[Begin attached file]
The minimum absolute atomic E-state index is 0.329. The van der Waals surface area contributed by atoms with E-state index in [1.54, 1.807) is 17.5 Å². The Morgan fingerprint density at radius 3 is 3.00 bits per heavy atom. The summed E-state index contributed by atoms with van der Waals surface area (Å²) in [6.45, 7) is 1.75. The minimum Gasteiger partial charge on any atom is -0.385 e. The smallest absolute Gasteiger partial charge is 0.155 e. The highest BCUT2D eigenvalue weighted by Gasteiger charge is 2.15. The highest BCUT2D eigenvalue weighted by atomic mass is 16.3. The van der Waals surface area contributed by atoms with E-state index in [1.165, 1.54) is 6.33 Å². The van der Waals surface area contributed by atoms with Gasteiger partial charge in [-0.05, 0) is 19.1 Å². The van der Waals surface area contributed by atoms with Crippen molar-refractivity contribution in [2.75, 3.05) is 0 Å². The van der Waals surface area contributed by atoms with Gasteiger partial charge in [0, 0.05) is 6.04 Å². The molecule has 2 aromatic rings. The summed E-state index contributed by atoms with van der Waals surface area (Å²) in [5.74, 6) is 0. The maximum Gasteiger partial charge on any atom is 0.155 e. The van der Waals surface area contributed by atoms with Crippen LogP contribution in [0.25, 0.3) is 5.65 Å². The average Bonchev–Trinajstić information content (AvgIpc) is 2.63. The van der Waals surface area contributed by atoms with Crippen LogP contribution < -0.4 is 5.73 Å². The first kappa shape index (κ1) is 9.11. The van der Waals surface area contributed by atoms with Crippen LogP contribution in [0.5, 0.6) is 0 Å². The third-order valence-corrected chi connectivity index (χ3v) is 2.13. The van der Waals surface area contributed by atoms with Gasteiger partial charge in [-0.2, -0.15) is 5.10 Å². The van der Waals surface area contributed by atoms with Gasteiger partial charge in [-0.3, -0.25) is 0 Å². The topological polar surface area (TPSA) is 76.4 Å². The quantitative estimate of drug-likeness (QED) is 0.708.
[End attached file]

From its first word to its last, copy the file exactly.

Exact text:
The minimum absolute atomic E-state index is 0.329. The van der Waals surface area contributed by atoms with E-state index in [1.54, 1.807) is 17.5 Å². The Morgan fingerprint density at radius 3 is 3.00 bits per heavy atom. The summed E-state index contributed by atoms with van der Waals surface area (Å²) in [6.45, 7) is 1.75. The minimum Gasteiger partial charge on any atom is -0.385 e. The smallest absolute Gasteiger partial charge is 0.155 e. The highest BCUT2D eigenvalue weighted by Gasteiger charge is 2.15. The highest BCUT2D eigenvalue weighted by atomic mass is 16.3. The van der Waals surface area contributed by atoms with E-state index in [1.165, 1.54) is 6.33 Å². The van der Waals surface area contributed by atoms with Gasteiger partial charge in [-0.05, 0) is 19.1 Å². The van der Waals surface area contributed by atoms with Crippen molar-refractivity contribution in [2.75, 3.05) is 0 Å². The van der Waals surface area contributed by atoms with Gasteiger partial charge in [0, 0.05) is 6.04 Å². The molecule has 2 aromatic rings. The summed E-state index contributed by atoms with van der Waals surface area (Å²) in [5.74, 6) is 0. The maximum Gasteiger partial charge on any atom is 0.155 e. The van der Waals surface area contributed by atoms with Crippen LogP contribution in [0.25, 0.3) is 5.65 Å². The average Bonchev–Trinajstić information content (AvgIpc) is 2.63. The van der Waals surface area contributed by atoms with Crippen LogP contribution < -0.4 is 5.73 Å². The first kappa shape index (κ1) is 9.11. The van der Waals surface area contributed by atoms with Crippen LogP contribution in [0.5, 0.6) is 0 Å². The third-order valence-corrected chi connectivity index (χ3v) is 2.13. The van der Waals surface area contributed by atoms with Gasteiger partial charge in [-0.2, -0.15) is 5.10 Å². The van der Waals surface area contributed by atoms with Gasteiger partial charge in [-0.3, -0.25) is 0 Å². The topological polar surface area (TPSA) is 76.4 Å². The quantitative estimate of drug-likeness (QED) is 0.708.